Extreme Temperature Diary- Saturday August 13th, 2022/Main Topic: Where There Is Smoke There Are Carbon Emissions…Case in Point …France

The main purpose of this ongoing blog will be to track planetary extreme, or record temperatures related to climate change. Any reports I see of ETs will be listed below the main topic of the day. I’ll refer to extreme or record temperatures as ETs (not extraterrestrials).😉

Main Topic: Where There Is Smoke There Are Carbon Emissions…Case in Point …France

Dear Diary. Today let’s briefly discuss positive climate feedbacks. As we have seen, major heatwaves usually lead to drought, which then make any vegetation ripe and tender for wildfires. All wildfires release carbon stored in trees and shrubs back into the atmosphere, which in turn adds to global temperature averages, leading to more extreme warmth and then more drought.

As climate scientists and activists, we are trying to keep fossil fuels emissions down such that this vicious cycle doesn’t destroy our environment. According to scientists like Dr. Michael Mann, we still have some wiggle room to derail this cycle of drought wildfire drought wildfire before global averages get above +1.5°C above preindustrial conditions. After Biden’s passage of the Inflation Reduction Act, which is the first multibillion dollar climate aid package from the U.S. government, there is a lot of hope this week.

Let’s look at France as a case in point. In 2003 France along with many European countries endured one of the worst heat waves in their history, leading to drought then wildfires with a record among of carbon emissions. Fast forward to today and it’s even hotter across France, breaking the record of emissions due to wildfires set in 2003.

Here is a Reuters article with details:


August 12, 2022 5:36 AM PDT

Carbon emissions from French wildfires hit record

By Gloria Dickie

Wildfires in southwestern France
Wildfires in southwestern France


A wildfire burns near Hostens, as wildfires continue to spread in the Gironde region of southwestern France, in this handout photograph released on August 12, 2022. Courtesy SDIS 33/Handout via REUTERS

LONDON, Aug 12 (Reuters) – Ongoing wildfires in France have already released record amounts of carbon into the atmosphere, new satellite data has shown.

The fires, which have burned large parts of the southwestern Gironde region, unleashed nearly 1 million metric tonnes of carbon from June to August, according to the European Union’s Copernicus Atmospheric Monitoring Service (CAMS).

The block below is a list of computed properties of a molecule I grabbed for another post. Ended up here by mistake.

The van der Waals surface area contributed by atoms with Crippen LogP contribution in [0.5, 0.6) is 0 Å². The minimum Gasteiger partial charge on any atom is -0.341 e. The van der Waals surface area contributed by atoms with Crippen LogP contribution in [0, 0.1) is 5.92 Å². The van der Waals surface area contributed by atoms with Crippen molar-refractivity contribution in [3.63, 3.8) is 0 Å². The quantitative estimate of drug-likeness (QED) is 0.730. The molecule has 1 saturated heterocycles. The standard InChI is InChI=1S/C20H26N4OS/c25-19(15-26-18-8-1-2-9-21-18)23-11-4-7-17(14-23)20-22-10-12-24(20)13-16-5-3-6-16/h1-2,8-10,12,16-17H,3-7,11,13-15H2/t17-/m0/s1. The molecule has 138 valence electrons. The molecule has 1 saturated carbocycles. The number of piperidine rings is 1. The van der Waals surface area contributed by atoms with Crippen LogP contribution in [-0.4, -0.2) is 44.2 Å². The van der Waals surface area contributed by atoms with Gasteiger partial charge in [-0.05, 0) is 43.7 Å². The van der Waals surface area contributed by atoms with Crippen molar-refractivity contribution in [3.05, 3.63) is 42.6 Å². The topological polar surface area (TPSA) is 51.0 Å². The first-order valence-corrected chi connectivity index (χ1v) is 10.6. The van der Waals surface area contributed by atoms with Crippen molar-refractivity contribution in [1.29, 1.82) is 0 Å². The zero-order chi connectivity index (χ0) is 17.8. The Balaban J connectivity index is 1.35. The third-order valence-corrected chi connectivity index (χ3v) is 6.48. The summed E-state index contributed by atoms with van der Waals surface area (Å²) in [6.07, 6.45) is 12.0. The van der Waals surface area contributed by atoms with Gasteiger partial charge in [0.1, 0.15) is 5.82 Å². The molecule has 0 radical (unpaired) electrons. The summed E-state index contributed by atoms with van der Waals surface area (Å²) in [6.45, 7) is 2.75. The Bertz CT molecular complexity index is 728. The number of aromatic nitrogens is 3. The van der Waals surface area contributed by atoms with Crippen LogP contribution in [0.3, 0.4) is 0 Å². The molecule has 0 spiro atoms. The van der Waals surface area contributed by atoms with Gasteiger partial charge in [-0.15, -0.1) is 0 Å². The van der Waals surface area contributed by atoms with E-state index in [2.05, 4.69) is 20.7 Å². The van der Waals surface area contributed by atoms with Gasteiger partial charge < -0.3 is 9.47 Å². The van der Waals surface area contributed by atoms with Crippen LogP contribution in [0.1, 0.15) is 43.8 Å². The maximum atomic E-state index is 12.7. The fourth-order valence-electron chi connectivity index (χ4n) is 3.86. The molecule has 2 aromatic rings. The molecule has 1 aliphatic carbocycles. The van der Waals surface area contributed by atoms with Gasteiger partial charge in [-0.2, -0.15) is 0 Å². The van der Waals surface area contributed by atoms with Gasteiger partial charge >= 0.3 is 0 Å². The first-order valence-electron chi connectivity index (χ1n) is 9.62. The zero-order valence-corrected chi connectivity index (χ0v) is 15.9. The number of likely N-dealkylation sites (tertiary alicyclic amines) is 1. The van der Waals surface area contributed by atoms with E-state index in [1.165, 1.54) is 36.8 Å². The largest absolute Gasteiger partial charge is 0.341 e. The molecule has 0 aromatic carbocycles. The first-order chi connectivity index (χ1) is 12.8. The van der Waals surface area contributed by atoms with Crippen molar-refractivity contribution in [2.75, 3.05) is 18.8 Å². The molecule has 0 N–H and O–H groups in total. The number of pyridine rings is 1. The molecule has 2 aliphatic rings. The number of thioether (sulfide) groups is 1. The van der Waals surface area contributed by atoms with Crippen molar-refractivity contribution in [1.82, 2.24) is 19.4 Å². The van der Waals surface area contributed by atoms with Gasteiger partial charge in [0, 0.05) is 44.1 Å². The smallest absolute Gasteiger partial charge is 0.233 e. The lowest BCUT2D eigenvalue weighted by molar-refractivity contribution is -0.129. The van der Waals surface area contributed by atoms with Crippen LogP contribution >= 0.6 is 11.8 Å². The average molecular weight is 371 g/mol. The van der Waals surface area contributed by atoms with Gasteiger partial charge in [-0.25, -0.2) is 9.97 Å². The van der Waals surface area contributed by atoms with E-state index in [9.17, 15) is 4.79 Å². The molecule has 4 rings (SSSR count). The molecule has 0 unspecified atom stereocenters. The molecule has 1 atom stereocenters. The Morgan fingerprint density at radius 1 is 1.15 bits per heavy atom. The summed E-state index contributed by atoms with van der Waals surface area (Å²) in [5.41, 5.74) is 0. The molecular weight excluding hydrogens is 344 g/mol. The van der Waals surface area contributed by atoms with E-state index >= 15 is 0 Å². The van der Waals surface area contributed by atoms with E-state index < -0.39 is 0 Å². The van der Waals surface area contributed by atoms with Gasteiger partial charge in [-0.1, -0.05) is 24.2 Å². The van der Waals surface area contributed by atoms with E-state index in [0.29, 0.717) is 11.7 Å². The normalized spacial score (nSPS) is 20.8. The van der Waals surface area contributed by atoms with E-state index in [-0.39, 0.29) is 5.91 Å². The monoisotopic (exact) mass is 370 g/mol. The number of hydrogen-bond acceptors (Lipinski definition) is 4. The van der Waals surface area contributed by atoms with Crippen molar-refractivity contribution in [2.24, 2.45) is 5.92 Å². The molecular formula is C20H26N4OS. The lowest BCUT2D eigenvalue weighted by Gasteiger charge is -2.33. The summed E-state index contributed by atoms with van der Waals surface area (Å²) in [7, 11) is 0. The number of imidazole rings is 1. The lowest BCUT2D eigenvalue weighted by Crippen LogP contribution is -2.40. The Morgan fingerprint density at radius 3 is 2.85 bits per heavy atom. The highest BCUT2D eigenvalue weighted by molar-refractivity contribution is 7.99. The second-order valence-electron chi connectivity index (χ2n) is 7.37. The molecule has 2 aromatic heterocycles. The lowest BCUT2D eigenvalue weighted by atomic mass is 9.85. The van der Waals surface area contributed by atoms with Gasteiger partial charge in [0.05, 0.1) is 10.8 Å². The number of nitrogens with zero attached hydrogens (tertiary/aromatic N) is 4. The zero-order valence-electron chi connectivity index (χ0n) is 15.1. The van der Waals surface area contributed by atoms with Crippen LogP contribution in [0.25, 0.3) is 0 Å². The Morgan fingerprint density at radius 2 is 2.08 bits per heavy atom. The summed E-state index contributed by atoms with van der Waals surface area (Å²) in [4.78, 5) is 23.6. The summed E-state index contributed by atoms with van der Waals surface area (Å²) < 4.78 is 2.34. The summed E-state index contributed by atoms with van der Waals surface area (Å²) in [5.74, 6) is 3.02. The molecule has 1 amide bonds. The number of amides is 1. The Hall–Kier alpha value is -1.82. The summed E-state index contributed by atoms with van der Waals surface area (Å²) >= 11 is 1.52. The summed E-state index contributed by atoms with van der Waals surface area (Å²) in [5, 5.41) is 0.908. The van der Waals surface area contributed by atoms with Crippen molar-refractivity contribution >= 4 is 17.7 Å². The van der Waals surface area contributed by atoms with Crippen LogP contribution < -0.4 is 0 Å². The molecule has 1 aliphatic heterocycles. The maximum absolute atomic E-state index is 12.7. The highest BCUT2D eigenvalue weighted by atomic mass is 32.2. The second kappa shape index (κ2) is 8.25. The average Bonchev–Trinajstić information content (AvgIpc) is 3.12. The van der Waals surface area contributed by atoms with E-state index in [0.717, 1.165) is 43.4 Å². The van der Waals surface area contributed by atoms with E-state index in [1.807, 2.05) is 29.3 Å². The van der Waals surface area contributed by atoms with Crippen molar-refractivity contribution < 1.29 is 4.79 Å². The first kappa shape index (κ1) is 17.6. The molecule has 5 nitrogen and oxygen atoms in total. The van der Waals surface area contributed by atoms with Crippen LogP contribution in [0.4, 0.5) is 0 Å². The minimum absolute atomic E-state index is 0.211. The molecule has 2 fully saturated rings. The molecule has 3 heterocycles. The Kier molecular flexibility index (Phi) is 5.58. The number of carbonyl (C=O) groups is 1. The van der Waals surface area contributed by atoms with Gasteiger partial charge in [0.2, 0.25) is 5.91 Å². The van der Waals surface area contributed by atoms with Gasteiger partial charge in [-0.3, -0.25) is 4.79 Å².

That is roughly equal to the yearly carbon dioxide emissions from 790,000 cars.

In the past two decades, France has averaged around 300,000 tonnes of annual carbon emissions from fires.

The only year that has come close to this summer’s record for France is 2003 — coincidentally the same year that satellite monitoring began. Intense summer heat and dry conditions then saw about 650,000 metric tonnes of carbon released from June to August wildfires.

Emissions data from southwestern Europe offers a “reflection of the size and persistence of the fires,” said Mark Parrington, a senior scientist at CAMS. This, he added, is tied to the region’s plants and trees becoming more flammable under “long-standing drier and warmer conditions”.

Spain also registered record wildfire emissions during a mid-July heatwave, CAMS reported last month. read more By comparison, Portugal wildfires resulted in lower emissions than previous years.

More than 60,000 hectares (230 square miles) have burned so far in France this year, six times the full-year average from 2006 to 2021, according to data from European Forest Fire Information System. read more

While France’s emissions are “fairly negligible” when it comes to global wildfire emissions, said Parrington, the fires have a big impact on regional air quality.

Recent satellite images show a huge smoke plume unfurling into the Bay of Biscay. In addition to carbon, wildfires release other pollutants like Particulate Matter 2.5 which can make people sick. read more

Smoky conditions have also been found to reduce solar energy output, in some cases by nearly half. That is because tiny airborne particles from fires can prevent the sun’s energy from reaching panels.

France’s Gironde region is home to a 40,000-strong solar panel installation that provides power to almost 13,000 people.

Reporting by Gloria Dickie in London; editing by Philippa Fletcher

Here are some “ET’s” recorded from around the planet the last couple of days, their consequences, and some extreme temperature outlooks:

Here is more July 2022 climatology:

Here is more climate and weather news from Saturday:

(As usual, this will be a fluid post in which more information gets added during the day as it crosses my radar, crediting all who have put it on-line. Items will be archived on this site for posterity. In most instances click on the pictures of each tweet to see each article. The most noteworthy items will be listed first.)

(If you like these posts and my work, please contribute via this site’s PayPal widget. Thanks in advance for any support.) 

Guy Walton “The Climate Guy”

Leave a Reply

Your email address will not be published. Required fields are marked *